It’s always awkward, but sometimes you must tell your colleague they have lettuce in their teeth.
In that spirit, this blog highlights frequent miscalculations common to microgrid developers.
Monitoring is the same as maintenance, right? It’s not!
Just about every week, we clarify that having monitoring and control technology at your site is not a synonym for a maintenance program. Monitoring and control solutions will tell you and your field agents about asset performance if there is a problem. However only computerized maintenance management software like 60Hertz provides can actually help your field staff quickly and transparently perform corrective action.
TFE Energy’s report, “Energy Access, Data and Digital Tools” references the cost savings that digital solutions enable: “Due to the remoteness and dispersion of the OGS and mini-grid markets, costs associated with traveling to customers to perform maintenance can greatly increase operating expenses. As a result, being able to remotely identify and troubleshoot problems has greatly reduced the operating expenses of energy access companies . . . Monitoring platforms can’t actually correct or fix what their alarms bring to light. Simply dispatching an employee with the mandate “go fix it” is not enough.
Small renewable sites don’t need much maintenance. They do!
While fixed or roof-mounted PV panels and batteries at microgrid scale demand less maintenance, preventative or corrective routines are non-negotiable to getting the full life expectancy your ROI analysis anticipates.
Infrequent maintenance often demands reminders since the activity is not occurring daily. 60Hertz has found that field agents may overlook the standard operating procedures necessary to complete an action they perform just quarterly or semi-annually. 60 Hertz’s picture-driven references and notes from the last site visit jog the memory helpfully and avoid a 2nd trip to the field. Further, investors and project donors are increasingly savvy that measuring a microgrid’s kWh sold is insufficient to verify the real operational health of the project.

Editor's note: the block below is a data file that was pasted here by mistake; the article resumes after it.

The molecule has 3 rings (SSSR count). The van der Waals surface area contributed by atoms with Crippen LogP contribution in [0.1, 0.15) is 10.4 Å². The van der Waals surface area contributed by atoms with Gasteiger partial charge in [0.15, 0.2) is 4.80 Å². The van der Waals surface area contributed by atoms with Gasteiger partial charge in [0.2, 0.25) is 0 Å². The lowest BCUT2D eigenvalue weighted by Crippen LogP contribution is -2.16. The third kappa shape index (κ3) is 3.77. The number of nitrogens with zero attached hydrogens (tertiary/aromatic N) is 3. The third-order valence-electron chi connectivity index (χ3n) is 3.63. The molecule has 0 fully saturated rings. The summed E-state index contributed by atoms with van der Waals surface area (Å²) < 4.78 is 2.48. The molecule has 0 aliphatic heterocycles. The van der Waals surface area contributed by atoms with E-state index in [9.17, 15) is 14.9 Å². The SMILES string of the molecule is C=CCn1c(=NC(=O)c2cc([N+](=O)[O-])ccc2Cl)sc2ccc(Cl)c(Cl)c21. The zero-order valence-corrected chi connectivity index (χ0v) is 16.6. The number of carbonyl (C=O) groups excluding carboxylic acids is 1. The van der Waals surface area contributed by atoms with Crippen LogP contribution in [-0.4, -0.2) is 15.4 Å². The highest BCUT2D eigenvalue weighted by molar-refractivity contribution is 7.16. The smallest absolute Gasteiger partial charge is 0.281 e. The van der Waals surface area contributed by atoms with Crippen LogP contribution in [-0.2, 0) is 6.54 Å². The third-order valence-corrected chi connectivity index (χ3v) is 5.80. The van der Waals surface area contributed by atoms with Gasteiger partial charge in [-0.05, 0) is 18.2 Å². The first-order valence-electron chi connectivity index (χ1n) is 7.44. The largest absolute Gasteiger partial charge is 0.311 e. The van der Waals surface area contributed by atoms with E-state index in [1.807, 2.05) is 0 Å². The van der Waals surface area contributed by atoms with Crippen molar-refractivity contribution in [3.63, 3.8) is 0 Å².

“Excel and WhatsApp are sufficient for field operations.” They aren’t!
Remote asset maintenance is all about data. But it’s the first place developers often instinctively want to cut corners. However maintenance logs contain a trove of historical values and observations.
Can Excel turn hour-based or condition-based maintenance into an actionable, step-by-step set of instructions? Can Excel run a root cause analysis report if you didn’t anticipate recording a spate of problems with a certain meter?
Is your WhatsApp group able to provide a platform that management can query to determine the number of failures provided by a certain make and model of inverter? Can WhatsApp retain pictures in perpetuity to defend against warranty claims? And what about the security of these messages and sensitive information on employees’ personal devices?
Even if your microgrid development company only has 2 or 3 sites today, now is the time to establish your baseline dataset in a formal CMMS (what is CMMS?). These early values will be critical to demonstrate progress and growth. Some maintenance software, like 60Hertz, is designed to be affordable for even a few sites, but will enable you to tell the story to management, customers and investors in terms of electricity reliability, efficiency of your operations, and to make the case for asset replacement.
No local agent is necessary: Yes they are!
An on-site employee is strategic to serve as an ambassador for your company, to help resolve customer issues with meters or billing, catch silent failures of your assets, prevent vandalism, discourage electricity theft. Some mini-grid developers expand the role of the local site agent to include support of new community-wide or residential appliance care and maintenance, or other economic development activities. If there is bulk-fuel storage, the site agent plays a non-negotiable role to reduce corruption and promote transparency. The right maintenance software will enable and buttress the site agent’s success and impact.